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Home > Articles > Fall 2005: Assigning Handbells

Fall 2005: Assigning Handbells
Kevin McChesney
1/27/2012

A successful handbell program is based on a number of elements, but the most successful programs can be attributed to two things - choosing music well and assigning the bells intelligently. The subject of choosing music was discussed in the last issue of Vibrations. In this article and the articles that will appear in the next couple issues of Vibrations, we explore the subject of assigning and the considerations that go into strong, solid assignments.

The primary principle in assigning handbells is given below and is not original with me. It is agreed on by most writers, teachers, and directors:

ASSIGNMENTS ARE BASED ON RINGING THE WRITTEN NOTES MUSICALLY.

The first corollary to this rule:

IF EVEN A SINGLE NOTE CANNOT BE RUNG MUSICALLY AS WRITTEN, THAT BELL MUST BE REASSIGNED.

The second corollary:

ANY CASE IN WHICH A BELL IS NOT PLAYED IN A RELAXED, NATURAL MANNER IS A CASE IN WHICH THE NOTES ARE NOT BEING PLAYED MUSICALLY.

And the third corollary:

PLAYING MORE BELLS FOR THE SAKE OF BEING BUSY OR MORE CHALLENGE IS NOT A METHOD FOR PLAYING THE NOTES MUSICALLY

In general, it is best that the director make the assignments. There exist choirs in which one of the more advanced ringers makes the assignments. There is nothing inherently wrong with this, as long as that ringer is very knowledgeable about the other ringers' strengths and weaknesses, it does not cause tension or personal problems within the group, and the ringer has extensive knowledge about the ins and outs of ringing smoothly and musically.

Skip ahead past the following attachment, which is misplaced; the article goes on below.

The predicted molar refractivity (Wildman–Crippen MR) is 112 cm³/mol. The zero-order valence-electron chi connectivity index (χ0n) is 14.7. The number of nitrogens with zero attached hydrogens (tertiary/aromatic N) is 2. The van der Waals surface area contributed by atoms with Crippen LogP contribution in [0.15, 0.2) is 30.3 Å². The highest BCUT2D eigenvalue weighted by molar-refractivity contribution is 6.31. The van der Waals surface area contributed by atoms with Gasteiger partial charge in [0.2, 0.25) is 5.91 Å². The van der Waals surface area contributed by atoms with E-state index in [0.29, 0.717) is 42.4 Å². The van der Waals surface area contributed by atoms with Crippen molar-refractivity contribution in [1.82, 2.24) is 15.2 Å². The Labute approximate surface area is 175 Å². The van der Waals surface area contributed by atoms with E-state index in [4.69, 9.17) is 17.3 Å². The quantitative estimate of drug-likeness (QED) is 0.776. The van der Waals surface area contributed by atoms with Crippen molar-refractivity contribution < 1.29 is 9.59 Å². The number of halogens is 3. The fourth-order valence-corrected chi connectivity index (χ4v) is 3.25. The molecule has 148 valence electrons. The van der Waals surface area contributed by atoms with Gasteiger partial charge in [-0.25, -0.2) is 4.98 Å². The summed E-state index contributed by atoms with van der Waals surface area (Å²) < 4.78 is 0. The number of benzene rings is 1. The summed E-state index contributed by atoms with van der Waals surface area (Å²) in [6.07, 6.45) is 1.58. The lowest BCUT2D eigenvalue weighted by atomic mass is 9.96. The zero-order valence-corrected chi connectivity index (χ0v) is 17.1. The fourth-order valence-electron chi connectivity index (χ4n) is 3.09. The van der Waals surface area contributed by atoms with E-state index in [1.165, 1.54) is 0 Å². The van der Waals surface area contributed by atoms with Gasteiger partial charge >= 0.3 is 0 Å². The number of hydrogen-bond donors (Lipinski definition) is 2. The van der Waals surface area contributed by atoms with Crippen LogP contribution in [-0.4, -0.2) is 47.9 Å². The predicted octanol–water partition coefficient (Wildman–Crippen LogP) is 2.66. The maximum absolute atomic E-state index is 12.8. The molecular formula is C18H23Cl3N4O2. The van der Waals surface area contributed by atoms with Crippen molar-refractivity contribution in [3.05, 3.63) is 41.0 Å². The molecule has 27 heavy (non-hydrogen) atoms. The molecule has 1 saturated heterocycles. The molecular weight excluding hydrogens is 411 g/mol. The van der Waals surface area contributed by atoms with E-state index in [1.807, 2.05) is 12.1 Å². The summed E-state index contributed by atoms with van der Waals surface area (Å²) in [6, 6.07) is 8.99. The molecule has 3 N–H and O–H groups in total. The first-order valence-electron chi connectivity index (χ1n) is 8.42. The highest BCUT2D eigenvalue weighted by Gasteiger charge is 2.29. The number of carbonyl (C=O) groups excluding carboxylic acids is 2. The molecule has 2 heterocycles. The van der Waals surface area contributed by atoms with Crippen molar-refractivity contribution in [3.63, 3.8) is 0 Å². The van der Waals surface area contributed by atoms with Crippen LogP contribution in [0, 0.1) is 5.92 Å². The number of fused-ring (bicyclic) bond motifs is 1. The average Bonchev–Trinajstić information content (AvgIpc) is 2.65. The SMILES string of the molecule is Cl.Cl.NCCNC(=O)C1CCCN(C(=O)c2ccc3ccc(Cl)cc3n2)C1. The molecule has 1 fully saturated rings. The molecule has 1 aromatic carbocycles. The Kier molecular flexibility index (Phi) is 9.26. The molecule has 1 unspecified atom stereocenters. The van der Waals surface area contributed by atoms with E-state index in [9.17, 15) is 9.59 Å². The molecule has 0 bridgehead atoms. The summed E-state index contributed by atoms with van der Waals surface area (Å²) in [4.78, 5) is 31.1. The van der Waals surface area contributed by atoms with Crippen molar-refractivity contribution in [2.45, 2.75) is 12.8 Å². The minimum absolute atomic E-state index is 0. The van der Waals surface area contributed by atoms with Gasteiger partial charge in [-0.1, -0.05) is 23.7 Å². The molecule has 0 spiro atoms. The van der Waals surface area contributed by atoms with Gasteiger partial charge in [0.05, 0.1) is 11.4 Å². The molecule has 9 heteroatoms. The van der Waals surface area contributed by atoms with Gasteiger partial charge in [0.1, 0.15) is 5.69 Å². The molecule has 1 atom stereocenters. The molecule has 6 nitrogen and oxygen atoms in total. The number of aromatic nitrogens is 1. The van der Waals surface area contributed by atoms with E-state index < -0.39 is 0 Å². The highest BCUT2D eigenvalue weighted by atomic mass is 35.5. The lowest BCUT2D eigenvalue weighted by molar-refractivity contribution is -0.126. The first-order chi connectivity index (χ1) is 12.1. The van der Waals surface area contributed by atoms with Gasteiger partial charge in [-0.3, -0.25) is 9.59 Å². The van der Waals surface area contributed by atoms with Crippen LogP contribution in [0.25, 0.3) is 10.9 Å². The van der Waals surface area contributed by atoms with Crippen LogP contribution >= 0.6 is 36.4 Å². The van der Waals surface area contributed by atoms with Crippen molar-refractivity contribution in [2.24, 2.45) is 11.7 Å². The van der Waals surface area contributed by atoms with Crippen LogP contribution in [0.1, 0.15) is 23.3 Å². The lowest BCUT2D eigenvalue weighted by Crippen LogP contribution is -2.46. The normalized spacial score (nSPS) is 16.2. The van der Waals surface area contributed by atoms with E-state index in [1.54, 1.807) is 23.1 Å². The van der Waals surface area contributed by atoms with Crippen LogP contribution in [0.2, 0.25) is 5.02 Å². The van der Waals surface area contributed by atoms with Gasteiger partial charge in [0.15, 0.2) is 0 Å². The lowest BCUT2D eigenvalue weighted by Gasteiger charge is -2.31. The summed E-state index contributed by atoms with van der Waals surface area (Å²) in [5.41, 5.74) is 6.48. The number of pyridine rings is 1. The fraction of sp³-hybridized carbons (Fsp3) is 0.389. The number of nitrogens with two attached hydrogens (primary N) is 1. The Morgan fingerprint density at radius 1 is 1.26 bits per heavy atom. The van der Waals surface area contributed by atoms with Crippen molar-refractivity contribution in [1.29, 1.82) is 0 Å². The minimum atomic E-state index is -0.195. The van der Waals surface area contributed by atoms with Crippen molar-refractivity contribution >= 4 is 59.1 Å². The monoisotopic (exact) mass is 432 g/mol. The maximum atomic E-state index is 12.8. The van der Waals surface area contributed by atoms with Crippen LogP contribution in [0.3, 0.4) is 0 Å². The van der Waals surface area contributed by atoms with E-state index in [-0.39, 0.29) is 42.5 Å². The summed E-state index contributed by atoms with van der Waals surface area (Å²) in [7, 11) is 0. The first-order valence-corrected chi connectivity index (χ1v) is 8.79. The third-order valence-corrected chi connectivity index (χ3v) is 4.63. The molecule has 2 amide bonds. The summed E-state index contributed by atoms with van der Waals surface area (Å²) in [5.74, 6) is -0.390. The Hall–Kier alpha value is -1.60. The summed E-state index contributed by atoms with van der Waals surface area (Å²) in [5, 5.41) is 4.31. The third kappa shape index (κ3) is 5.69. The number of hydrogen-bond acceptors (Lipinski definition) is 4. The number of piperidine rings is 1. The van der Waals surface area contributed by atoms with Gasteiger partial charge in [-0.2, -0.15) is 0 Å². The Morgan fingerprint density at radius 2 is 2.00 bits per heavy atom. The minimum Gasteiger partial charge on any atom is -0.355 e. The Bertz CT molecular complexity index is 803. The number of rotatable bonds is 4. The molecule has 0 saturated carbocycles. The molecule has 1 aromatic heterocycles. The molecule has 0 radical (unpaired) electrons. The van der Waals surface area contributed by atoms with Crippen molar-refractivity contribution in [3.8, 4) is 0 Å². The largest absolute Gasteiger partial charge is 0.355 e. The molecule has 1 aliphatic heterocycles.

REASSINGING TROUBLE BELLS - Remember that ALL notes of a piece need to be assigned so that they can be played smoothly and without frantic movements or undue tension so that the greatest artistry and communication can come through in the music. Even one bell that is awkward to play is a problem that needs a solution.

One solution is to reassign the bell. The bell may be given to a ringer who does not normally ring that bell but that has enough time to play that bell in addition to his/her regular assignment in a musical way. This may involve sharing the bell with a neighbor for one bar or a short time. It could involve giving the bell away completely for the whole piece to another ringer down the table. This bell should be marked ahead of time for the one who is now ringing it since it is not part of the usual assignment and could be overlooked. It may even prove to be a good idea to mark out this note in the score of the ringer who would usually play that note.

Further sharing may even prove necessary. One of my church groups had a troublesome bell that in the final performance was rung by four different ringers during the course of the piece!

Coming in future articles - Considerations of assigning bass bells, treble bells, handchimes, and further solutions for trouble bells.


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